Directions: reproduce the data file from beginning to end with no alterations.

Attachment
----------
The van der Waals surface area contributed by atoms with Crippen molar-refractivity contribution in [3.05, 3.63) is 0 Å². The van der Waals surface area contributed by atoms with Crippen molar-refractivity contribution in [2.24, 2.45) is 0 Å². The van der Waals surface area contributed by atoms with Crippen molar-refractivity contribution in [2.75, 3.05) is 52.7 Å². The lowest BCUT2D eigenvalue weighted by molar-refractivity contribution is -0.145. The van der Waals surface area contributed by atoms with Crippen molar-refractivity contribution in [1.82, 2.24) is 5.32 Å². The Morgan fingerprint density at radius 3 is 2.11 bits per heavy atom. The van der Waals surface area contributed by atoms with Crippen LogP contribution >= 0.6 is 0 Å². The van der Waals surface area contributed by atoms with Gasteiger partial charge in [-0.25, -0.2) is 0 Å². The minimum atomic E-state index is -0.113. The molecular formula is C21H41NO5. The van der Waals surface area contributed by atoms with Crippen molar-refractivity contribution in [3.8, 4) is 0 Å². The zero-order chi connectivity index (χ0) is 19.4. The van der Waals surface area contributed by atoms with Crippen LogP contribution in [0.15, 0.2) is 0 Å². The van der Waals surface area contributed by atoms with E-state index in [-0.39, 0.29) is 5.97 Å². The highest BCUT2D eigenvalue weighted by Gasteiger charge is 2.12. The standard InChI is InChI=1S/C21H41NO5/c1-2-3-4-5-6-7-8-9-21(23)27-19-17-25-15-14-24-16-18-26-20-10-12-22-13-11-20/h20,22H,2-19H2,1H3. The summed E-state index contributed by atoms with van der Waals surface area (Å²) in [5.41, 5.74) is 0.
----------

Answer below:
The van der Waals surface area contributed by atoms with Crippen molar-refractivity contribution in [3.05, 3.63) is 0 Å². The van der Waals surface area contributed by atoms with Crippen molar-refractivity contribution in [2.24, 2.45) is 0 Å². The van der Waals surface area contributed by atoms with Crippen molar-refractivity contribution in [2.75, 3.05) is 52.7 Å². The lowest BCUT2D eigenvalue weighted by molar-refractivity contribution is -0.145. The van der Waals surface area contributed by atoms with Crippen molar-refractivity contribution in [1.82, 2.24) is 5.32 Å². The Morgan fingerprint density at radius 3 is 2.11 bits per heavy atom. The van der Waals surface area contributed by atoms with Crippen LogP contribution >= 0.6 is 0 Å². The van der Waals surface area contributed by atoms with Gasteiger partial charge in [-0.25, -0.2) is 0 Å². The minimum atomic E-state index is -0.113. The molecular formula is C21H41NO5. The van der Waals surface area contributed by atoms with Crippen molar-refractivity contribution in [3.8, 4) is 0 Å². The zero-order chi connectivity index (χ0) is 19.4. The van der Waals surface area contributed by atoms with Crippen LogP contribution in [0.15, 0.2) is 0 Å². The van der Waals surface area contributed by atoms with E-state index in [-0.39, 0.29) is 5.97 Å². The highest BCUT2D eigenvalue weighted by Gasteiger charge is 2.12. The standard InChI is InChI=1S/C21H41NO5/c1-2-3-4-5-6-7-8-9-21(23)27-19-17-25-15-14-24-16-18-26-20-10-12-22-13-11-20/h20,22H,2-19H2,1H3. The summed E-state index contributed by atoms with van der Waals surface area (Å²) in [5.41, 5.74) is 0.